Document Detail


Pathological anatomy of ventricular septal defect associated with aortic valve prolapse and regurgitation.
MedLine Citation:
PMID:  3759799     Owner:  NLM     Status:  MEDLINE    
Abstract/OtherAbstract:
In an attempt to clarify the pathogenetic morphology of aortic regurgitation (AR) due to prolapse of the aortic valve (prolapsing AR) associated with ventricular septal defect (VSD), 201 specimens from Japanese autopsy series with isolated VSD were examined. Among these hearts, there were 128 cases (64%) of infundibular VSD (IVSD); 29 of them (14%) showed AR due to prolapsed cusp, of which nine cases developed a large aneurysm of the sinus of Valsalva. Another 32 cases (16%) had varying degrees of prolapse but without AR and were considered to show the prodrome of prolapsing AR. These 61 cases (30%) were examined with special reference to the type of septal alignment, location of the defect, relation of the defect to the aortic valve, and anomalies of the aortic valve and sinus of Valsalva. There were two principal forms in this syndrome: The common form, i.e., simple punched-hole IVSD with normal septal alignment in 82% (50/61) of cases, and a rare form, i.e., malalignment IVSD in 18% (11/61) of cases. The latter included Eisenmenger-type IVSD due to anteriorly deviated outlet septum (10/11 cases) and coarctation-type IVSD due to posteriorly deviated septum (1/11). Both forms had several subtypes according to the location of the defect, i.e., subpulmonic, muscular, perimembranous, and total IVSD. The relevant anatomical findings of the common form of the syndrome were: There was no septal malalignment with a normal aortic valve position. The VSD was a simple muscular defect in any part of the infundibular septum between the pulmonary valve above and the membranous septum below, the majority of cases (80%), however, showed subpulmonic IVSD. The annulus and sinus of Valsalva wall of the right coronary cusp, which is normally supported firmly by this septum, became exposed in the muscle defect and were poorly supported. The majority of cases showed a normally formed aortic valve but with poor support. The muscular defect was relatively large, but the functioning VSD was usually less than moderate in size with a half-moon shape below the denuded sinus of Valsalva wall and annulus. The functioning VSD appeared to become narrower depending on the degree of prolapse into the defect, resulting in a crescent-moon or slit-like shape, and it may close in rare cases. The major anatomical findings of the rare form were: There was mild to moderate dextroposition (or levoposition) of the aortic valve due to a septal malalignment.(ABSTRACT TRUNCATED AT 400 WORDS)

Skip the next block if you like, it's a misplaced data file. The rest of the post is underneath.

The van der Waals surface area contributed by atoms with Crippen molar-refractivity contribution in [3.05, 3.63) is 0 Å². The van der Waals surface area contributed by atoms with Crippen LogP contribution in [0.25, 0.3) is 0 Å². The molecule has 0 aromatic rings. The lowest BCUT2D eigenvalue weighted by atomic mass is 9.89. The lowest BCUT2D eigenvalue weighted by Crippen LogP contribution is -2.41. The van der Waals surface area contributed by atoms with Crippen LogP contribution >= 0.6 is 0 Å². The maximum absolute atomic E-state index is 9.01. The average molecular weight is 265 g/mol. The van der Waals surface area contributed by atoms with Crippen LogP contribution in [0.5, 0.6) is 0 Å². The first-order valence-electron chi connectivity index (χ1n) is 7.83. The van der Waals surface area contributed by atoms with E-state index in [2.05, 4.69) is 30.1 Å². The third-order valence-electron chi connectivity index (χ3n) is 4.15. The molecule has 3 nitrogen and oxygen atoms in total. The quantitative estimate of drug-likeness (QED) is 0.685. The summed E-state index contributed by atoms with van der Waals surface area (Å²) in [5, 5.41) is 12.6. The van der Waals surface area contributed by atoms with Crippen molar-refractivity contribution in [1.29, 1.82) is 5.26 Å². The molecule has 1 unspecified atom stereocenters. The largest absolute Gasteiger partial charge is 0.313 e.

Authors:
M Ando; A Takao
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Publication Detail:
Type:  Comparative Study; Journal Article; Research Support, Non-U.S. Gov't    
Journal Detail:
Title:  Heart and vessels     Volume:  2     ISSN:  0910-8327     ISO Abbreviation:  Heart Vessels     Publication Date:  1986  
Date Detail:
Created Date:  1986-11-18     Completed Date:  1986-11-18     Revised Date:  2006-11-15    
Medline Journal Info:
Nlm Unique ID:  8511258     Medline TA:  Heart Vessels     Country:  JAPAN    
Other Details:
Languages:  eng     Pagination:  117-26     Citation Subset:  IM    
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MeSH Terms
Descriptor/Qualifier:
Adolescent
Adult
Aortic Valve*
Aortic Valve Insufficiency / etiology*
Asian Continental Ancestry Group
Child
Child, Preschool
European Continental Ancestry Group
Female
Heart Septal Defects, Ventricular / complications,  pathology*
Heart Valve Diseases / etiology
Humans
Infant
Male
Middle Aged
Prolapse

From MEDLINE®/PubMed®, a database of the U.S. National Library of Medicine


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